A very interesting looking history of two eventful centuries, Empires of Faith: The Fall of Rome to the Rise of Islam, 500-700 (OUP 2011), by Peter Sarris (Cambridge). The publisher’s description follows.
Drawing upon the latest historical and archaeological research, Dr Peter Sarris provides a panoramic account of the history of Europe, the Mediterranean, and the Near East from the fall of Rome to the rise of Islam. The formation of a new social and economic order in western Europe in the fifth, sixth, and seventh centuries, and the ascendancy across the West of a new culture of military lordship, are placed firmly in the context of on-going connections and influence radiating outwards from the surviving Eastern Roman Empire, ruled from the great imperial capital of Constantinople. The East Roman (or ‘Byzantine’) Emperor Justinian’s attempts to revive imperial fortunes, restore the empire’s power in the West, and face down Constantinople’s great superpower rival, the Sasanian Empire of Persia, are charted, as too are the ways in which the escalating warfare between Rome and Persia paved the way for the development of new concepts of ‘holy war’, the emergence of Islam, and the Arab conquests of the Near East. Processes of religious and cultural change are explained through examination of social, economic, and military upheavals, and the formation of early medieval European society is placed in a broader context of changes that swept across the world of Eurasia from Manchuria to the Rhine.
Warfare and plague, holy men and kings, emperors, shahs, caliphs, and peasants all play their part in a compelling narrative suited to specialist, student, and general readership alike.
Thank you to Mark Movsesian and Marc DeGirolami for the chance to participate in the Center for Law and Religion’s blog. I am delighted to work with them in addressing questions about the relationship between religion, law and culture. My primary interest in the next few weeks is exploring these concerns in the context of American education.
America’s current educational battles are about competing beliefs and commitments. This may sound like a strange assertion, given the practical nature of the debates on No Child Left Behind, vouchers, teachers unions, the curriculum, and so on. However, beneath such disagreements are deeper and more profound ones that are philosophical and cultural in nature: about the purpose of education, the nature of the child, and the question of authority.
Put differently: educational policy always rests upon particular views about who the child is and what education is for. In this sense, schooling is always about philosophy – explicitly or implicitly. Whose philosophy, though? Why one set of assumptions and not another? How does American public education reflect past debates about pluralism and democracy? Finally, how might our present disputes be improved, and perhaps fresh solutions achieved, by re-visiting these foundational questions?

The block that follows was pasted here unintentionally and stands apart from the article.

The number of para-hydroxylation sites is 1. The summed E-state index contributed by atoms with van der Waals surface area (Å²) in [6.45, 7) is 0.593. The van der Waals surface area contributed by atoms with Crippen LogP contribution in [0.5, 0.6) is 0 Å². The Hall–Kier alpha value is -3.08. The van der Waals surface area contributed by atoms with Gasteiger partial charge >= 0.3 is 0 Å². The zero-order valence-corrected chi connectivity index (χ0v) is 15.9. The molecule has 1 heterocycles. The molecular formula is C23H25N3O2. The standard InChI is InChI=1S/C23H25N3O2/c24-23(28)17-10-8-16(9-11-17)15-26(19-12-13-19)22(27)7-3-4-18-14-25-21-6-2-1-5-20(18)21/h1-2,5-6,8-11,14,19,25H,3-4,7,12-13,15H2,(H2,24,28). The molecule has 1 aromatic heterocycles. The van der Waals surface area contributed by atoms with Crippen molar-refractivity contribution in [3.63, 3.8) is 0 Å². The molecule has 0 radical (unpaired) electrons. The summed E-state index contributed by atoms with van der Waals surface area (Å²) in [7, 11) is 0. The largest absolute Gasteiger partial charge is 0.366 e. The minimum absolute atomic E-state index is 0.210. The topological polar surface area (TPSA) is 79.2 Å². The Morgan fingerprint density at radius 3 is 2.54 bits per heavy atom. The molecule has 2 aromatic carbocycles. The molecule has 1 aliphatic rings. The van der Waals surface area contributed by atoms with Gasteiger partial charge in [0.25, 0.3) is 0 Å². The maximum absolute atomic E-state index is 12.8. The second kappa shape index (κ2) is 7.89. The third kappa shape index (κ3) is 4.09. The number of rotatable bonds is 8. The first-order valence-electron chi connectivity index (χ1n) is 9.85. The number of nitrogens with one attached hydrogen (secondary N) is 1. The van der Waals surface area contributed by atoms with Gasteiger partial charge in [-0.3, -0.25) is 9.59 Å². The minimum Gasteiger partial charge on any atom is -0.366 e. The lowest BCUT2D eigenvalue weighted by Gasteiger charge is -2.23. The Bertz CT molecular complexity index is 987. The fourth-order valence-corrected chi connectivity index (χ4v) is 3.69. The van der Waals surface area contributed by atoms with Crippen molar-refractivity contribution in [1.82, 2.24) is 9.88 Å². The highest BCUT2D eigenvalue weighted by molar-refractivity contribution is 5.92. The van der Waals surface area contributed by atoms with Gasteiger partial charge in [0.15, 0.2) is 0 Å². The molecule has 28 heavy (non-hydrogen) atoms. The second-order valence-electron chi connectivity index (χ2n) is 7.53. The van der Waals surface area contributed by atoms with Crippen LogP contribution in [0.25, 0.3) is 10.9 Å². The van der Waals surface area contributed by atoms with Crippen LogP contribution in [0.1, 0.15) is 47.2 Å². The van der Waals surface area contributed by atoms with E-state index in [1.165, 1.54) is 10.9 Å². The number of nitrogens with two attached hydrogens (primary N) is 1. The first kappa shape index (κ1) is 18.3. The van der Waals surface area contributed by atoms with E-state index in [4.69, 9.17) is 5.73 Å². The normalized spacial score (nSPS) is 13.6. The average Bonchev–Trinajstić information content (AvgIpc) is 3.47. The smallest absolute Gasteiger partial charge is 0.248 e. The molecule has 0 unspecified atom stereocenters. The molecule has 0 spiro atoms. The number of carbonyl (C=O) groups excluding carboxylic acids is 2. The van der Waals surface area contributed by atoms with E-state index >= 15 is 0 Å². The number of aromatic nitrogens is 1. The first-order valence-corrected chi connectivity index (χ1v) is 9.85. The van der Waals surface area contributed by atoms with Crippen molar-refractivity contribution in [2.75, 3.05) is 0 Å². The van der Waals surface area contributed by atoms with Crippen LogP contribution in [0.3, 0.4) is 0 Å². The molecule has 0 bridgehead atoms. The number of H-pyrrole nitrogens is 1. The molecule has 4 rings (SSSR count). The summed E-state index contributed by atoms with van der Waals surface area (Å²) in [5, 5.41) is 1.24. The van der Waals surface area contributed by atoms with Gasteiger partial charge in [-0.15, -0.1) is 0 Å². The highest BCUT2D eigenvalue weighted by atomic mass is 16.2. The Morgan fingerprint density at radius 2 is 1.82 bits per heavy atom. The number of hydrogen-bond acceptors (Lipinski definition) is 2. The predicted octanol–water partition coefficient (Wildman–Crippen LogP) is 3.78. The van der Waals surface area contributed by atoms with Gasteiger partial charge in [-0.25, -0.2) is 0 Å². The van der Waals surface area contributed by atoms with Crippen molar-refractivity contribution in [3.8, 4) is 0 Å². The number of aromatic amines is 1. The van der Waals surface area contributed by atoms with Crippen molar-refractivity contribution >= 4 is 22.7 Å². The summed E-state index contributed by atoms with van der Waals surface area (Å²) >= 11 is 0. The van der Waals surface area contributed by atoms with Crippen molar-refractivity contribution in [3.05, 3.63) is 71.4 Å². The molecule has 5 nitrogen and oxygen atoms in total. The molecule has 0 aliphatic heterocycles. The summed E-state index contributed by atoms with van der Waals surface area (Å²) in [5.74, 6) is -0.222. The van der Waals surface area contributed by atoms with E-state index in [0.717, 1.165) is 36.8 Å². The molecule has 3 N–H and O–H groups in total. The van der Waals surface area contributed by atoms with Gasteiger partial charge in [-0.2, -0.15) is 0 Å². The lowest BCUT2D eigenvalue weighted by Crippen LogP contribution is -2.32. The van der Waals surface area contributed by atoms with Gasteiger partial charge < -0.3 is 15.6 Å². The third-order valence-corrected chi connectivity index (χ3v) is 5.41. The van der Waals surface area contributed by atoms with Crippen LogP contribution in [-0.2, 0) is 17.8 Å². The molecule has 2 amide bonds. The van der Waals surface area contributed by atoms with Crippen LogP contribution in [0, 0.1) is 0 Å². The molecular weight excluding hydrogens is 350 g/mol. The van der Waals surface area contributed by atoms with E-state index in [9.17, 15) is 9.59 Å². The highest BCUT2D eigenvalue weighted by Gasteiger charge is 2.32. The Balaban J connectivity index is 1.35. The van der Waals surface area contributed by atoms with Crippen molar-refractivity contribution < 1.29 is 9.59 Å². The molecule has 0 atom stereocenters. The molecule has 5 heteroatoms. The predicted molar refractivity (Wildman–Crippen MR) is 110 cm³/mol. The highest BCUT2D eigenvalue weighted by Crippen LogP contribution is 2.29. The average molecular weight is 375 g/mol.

This task is difficult because of the inescapable nature of culture, the taken-for-granted backdrop to our individual experiences and social encounters. Speaking in sociological terms, “culture” consists of the ideas and institutions Read more
An interesting, though rather inaptly titled, article about, among other things, a trial for blasphemy in Tunisia which has generated enormous controversy. Tunisia’s future, like that of Egypt, appears very uncertain. I also found the comments about the worries of the residents of Tunis interesting. Years ago, I spent several weeks in Tunis working as part of an archeological dig in ancient Carthage. I enjoyed that time in Tunis very much. It is a sophisticated and cosmopolitan sea-side resort and it is unsurprising that its residents would be alarmed about Tunisia’s future. It is the democracy that seems to be what they fear.
Dr. Dennis R. Hoover is executive director of the Center on Faith & International Affairs at the Institute for Global Engagement. Dr. Douglas M. Johnston is founder and president of the International Center for Religion & Diplomacy. Together, Doctors Hoover and Johnston have edited a new collection, Religion and Foreign Affairs: Essential Readings (Baylor, 2012). The articles and other shorter works in the volume reflect on the meeting of secularism, faith, religion, morality, and foreign policy. The authors commence with foundational pieces: New York Times Columnist David Brooks reflects on the nature of the secularist ethic in foreign policy generally; Atlantic Correspondent Robert D. Kaplan explores secularism in antiquity; and Theologian Reinhold Niebuhr (1892–1971) discusses St. Augustine’s political realism with accompanying excerpts from Augustine’s City of God (ca. sixth century C.E.). Other notable chapters discuss religious ethics and armed conflict, religious peacemaking, religion and international terrorism, and religion and globalization (the table of contents—which highlights the remaining topics—may be accessed here).
Please find the abstract from Baylor Press after the jump. Read more
This year, Ahmad Dallal, Provost and Professor of History at the American University of Beirut, has published Islam, Science, and the Challenge of History (Yale, 2012). An ambitious project, Prof. Dallal’s volume traces the rich tradition of scientific thought in the Muslim world, a history of confluence; conflict; and mutual religious, political, and cultural stimulus. See further reflections on Dallal’s new text here. Likewise, please see the publisher’s description after the jump. Read more